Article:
These ponds, very narrow, but nearly two miles long, lie in a narrow defile between Pitch Off and Long Pond Mountains, which rise on either side, almost perpendicularly to a height of many hundred feet. With much hard labor, evidently, a road has been made along the sooth edge of the ponds. Pitch Off Mountain rises so abruptly that it is with difficulty that teams are able to pass, and frequently there has to be considerable lifting and cramping to get by. We notice that passengers usually find it more agreeable to go on foot along this route. It is here that our neighbor Ramsay met with his misfortune, losing his horses, wagon, confectionery, &c. But notwithstanding all this, there was no part of our entire trip that we enjoyed more fully than this drive by Edmunds ponds. The grandeur of the view reaches its climax at the point where the ponds are separated by a few rods of soil, and where there is sufficient room for the erection of a hotel. A couple of years ago, a popular hotel proprietor, a Mr. Miller, from Keene, erected a large, handsome public house in this wild spot, and it has already a wide reputation as the place to get trout dinners. The trout are taken from the ponds in great abundance. This is where the stages halt with passengers to and fro between Keene and North Elba.

THE ADIRONDACKS.

At Keene we see the route by which tourists "go in" when they make the circuit of the Adirondacks. Four miles south of Keene they reach the fashionable resort, Keene Flats, and four miles farther on is Beedee's, where horse and carriage are abandoned, and a four days' tramp is entered upon. Visiting Mount Marcy, the Deserted Village, and many other points of interest, they come out through Indian Pass, and reach the main road near Ames', in North Elba, not many miles east of Lake Placid. We had a fine view of Indian Pass, as we drove in the direction of Edmunds Ponds. The tour of the Adirondacks is a journey by itself, for which one needs to take a fresh start, and we therefore did not undertake it on this trip!

Our use of the term Adirondacks is not in the more general sense, and perhaps needs a few words of explanation. We refer to the great cluster of mountain peaks lying south of the road leading from North Elba to Keene, and to which originally the name was exclusively applied. It embraces a territory about 25 miles square, and includes all of the noted peaks except Whiteface, such as Marcy, Mclntyre, Skylight, Haystack, Giant, Gothic, &c. It is strictly a mountain region, of little value for agricultural purposes, which it is proposed to set apart as the great Adirondack Park.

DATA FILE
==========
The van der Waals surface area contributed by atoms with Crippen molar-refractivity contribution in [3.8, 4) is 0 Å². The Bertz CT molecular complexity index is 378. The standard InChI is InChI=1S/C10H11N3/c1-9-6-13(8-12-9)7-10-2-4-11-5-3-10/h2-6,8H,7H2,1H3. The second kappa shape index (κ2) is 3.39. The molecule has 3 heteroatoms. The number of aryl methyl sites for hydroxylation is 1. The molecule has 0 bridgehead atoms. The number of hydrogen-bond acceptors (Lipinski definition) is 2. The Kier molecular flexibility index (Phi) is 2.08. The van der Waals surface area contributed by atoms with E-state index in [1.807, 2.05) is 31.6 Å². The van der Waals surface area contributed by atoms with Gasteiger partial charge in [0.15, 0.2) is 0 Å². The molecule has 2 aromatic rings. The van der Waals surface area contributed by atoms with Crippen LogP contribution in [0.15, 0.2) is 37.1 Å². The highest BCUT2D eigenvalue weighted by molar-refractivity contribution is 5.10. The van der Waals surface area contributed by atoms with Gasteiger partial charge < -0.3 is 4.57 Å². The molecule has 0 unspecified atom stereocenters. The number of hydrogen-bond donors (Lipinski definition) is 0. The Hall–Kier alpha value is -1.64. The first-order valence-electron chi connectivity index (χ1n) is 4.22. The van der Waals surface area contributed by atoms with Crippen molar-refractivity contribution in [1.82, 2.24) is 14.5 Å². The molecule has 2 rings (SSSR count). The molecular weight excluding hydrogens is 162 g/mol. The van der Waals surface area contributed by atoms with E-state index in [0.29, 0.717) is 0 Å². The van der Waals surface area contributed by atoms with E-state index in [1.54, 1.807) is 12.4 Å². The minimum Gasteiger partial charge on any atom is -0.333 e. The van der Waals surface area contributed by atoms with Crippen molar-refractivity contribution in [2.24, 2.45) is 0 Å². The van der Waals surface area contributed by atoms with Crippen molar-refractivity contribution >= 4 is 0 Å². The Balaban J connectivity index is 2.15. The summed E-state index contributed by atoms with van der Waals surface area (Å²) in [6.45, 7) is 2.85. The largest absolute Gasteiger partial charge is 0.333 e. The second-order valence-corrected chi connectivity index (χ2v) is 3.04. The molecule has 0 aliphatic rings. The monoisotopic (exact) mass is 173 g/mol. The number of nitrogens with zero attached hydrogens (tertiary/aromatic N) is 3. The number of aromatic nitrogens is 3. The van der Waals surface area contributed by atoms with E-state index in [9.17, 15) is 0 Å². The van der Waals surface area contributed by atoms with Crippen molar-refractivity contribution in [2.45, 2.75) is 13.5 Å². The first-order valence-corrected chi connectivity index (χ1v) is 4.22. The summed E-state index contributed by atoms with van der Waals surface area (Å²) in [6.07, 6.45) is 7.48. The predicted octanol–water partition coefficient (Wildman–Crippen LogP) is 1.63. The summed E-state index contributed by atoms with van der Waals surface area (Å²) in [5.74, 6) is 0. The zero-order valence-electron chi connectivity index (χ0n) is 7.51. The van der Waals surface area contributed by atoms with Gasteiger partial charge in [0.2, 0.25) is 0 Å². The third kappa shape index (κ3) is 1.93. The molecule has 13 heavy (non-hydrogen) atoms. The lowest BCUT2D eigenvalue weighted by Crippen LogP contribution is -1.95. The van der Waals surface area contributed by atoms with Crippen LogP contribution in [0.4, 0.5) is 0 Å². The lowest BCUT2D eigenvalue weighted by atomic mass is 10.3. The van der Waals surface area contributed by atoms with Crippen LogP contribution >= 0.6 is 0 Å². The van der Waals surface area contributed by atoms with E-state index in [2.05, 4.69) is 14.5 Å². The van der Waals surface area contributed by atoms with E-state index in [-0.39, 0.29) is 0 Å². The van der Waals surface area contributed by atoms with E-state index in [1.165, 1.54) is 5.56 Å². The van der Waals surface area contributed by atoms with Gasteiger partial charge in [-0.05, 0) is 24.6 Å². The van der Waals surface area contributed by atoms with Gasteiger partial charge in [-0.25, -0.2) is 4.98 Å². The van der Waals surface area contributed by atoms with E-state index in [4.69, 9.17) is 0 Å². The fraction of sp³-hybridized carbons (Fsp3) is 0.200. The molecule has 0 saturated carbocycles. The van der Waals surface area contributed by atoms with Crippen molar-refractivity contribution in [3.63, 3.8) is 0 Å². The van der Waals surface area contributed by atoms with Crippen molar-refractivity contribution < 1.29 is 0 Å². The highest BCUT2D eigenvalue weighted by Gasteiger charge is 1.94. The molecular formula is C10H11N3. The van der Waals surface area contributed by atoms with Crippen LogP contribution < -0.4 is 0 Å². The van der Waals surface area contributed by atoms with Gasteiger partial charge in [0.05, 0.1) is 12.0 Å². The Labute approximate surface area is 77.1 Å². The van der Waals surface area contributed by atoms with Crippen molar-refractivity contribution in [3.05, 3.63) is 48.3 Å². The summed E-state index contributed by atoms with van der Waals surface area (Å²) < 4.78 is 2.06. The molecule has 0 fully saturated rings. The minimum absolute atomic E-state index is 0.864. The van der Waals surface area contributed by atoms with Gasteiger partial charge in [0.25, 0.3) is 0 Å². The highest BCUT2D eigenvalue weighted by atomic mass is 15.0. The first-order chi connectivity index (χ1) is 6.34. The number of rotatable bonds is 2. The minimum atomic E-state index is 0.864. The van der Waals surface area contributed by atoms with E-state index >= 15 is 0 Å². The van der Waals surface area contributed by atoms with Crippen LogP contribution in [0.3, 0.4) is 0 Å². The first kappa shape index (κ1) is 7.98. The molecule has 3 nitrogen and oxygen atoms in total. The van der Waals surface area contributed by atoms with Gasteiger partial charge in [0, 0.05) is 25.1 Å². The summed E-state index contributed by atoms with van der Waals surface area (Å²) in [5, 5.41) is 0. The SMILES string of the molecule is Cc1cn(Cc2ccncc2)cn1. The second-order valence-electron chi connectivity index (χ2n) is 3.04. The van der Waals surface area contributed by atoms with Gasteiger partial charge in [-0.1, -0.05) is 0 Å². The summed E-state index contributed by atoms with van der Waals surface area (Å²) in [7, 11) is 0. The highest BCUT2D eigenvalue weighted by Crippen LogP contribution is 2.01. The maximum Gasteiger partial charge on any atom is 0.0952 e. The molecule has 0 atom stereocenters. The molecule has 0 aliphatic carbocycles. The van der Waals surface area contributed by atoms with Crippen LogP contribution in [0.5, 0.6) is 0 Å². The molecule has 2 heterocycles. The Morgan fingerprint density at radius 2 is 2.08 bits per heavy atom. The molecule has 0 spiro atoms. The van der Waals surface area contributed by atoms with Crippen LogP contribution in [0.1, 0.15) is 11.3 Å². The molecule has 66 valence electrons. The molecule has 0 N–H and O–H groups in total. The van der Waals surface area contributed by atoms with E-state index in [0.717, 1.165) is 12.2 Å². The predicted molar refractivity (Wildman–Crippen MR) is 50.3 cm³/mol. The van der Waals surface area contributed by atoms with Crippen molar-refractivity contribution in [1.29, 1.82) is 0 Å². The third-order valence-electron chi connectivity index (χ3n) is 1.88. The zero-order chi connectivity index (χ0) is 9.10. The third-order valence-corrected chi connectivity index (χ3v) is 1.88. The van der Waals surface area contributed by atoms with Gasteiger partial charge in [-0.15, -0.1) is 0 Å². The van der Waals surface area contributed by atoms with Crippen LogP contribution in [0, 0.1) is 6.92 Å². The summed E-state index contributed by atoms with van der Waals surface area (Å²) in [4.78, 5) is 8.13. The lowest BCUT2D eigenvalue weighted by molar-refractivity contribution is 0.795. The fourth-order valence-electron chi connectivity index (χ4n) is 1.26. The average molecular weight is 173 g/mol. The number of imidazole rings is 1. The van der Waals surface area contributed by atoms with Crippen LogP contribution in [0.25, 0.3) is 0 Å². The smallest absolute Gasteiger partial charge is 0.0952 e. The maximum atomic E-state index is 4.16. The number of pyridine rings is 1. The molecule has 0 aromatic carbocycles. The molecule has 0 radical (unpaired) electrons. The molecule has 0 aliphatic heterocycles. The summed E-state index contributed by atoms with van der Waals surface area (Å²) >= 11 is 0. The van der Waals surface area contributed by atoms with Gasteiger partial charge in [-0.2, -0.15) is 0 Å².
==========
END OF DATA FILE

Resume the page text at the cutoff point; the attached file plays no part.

From Keene home we have nothing special to report further than that at Upper Jay we met the late Presiding Elder Griffin and Rev. E. J. McKernan reposing under a large tree in the front yard of Rev. C. A. Bradford's home— the very picture of comfort! Elder Griffin is evidently taking a summer vacation. The first enquiry made by Mr. Bradford was, "Are you going over to camp on Cumberland Head next week?" For further particulars see short article on the "Capture of Cumberland Head."


Plattsburgh Sentinel, November 2, 1888

The Grand Republican Rally at Saranac Lake.

The largest, most enthusiastic, and finest gathering ever held in that section of the State was the joint mass meeting of the towns adjoining Saranac Lake, representing Essex, Clinton and Franklin counties, with a parade in the afternoon and a torch light procession in the evening. The village was alive and ablaze. From 1200 to 1500 were present from surrounding towns and from 300 to 400 took part in the procession, including 100 horsemen from Bloomingdale, under command of Captain Pierce.

The meeting was addressed by the popular laboring men's orator, Col. J. G. McNutt, of Troy, and by Messrs. Badger and Kilburn, of Malone, all of whom did grandly. The Saracac Lake Cornet Band furnished the music, which was excellent. The illumination in the evening was very fine, the torches showing finely in the pitchy darkness, as did the numberless illuminated windows. Conspicuous were the houses of Chas. Greenough and Walter Rice, each being situated on an eminence.


Plattsburgh Sentinel, June 6, 1890